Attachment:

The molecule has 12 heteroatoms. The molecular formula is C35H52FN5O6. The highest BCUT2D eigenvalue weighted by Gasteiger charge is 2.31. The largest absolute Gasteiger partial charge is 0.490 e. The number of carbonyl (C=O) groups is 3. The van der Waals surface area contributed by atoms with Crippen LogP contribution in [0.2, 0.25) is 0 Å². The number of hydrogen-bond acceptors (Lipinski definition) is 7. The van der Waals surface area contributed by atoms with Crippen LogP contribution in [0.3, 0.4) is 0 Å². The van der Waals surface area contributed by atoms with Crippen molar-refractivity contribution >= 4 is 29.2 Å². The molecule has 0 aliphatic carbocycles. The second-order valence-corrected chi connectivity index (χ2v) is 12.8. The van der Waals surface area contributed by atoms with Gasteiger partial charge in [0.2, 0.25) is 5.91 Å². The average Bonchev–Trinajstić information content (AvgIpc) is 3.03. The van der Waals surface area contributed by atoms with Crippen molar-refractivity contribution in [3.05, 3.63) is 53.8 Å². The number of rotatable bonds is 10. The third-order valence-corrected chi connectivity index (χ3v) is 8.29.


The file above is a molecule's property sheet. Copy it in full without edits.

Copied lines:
The molecule has 12 heteroatoms. The molecular formula is C35H52FN5O6. The highest BCUT2D eigenvalue weighted by Gasteiger charge is 2.31. The largest absolute Gasteiger partial charge is 0.490 e. The number of carbonyl (C=O) groups is 3. The van der Waals surface area contributed by atoms with Crippen LogP contribution in [0.2, 0.25) is 0 Å². The number of hydrogen-bond acceptors (Lipinski definition) is 7. The van der Waals surface area contributed by atoms with Crippen LogP contribution in [0.3, 0.4) is 0 Å². The van der Waals surface area contributed by atoms with Crippen molar-refractivity contribution >= 4 is 29.2 Å². The molecule has 0 aliphatic carbocycles. The second-order valence-corrected chi connectivity index (χ2v) is 12.8. The van der Waals surface area contributed by atoms with Gasteiger partial charge in [0.2, 0.25) is 5.91 Å². The average Bonchev–Trinajstić information content (AvgIpc) is 3.03. The van der Waals surface area contributed by atoms with Crippen molar-refractivity contribution in [3.05, 3.63) is 53.8 Å². The number of rotatable bonds is 10. The third-order valence-corrected chi connectivity index (χ3v) is 8.29.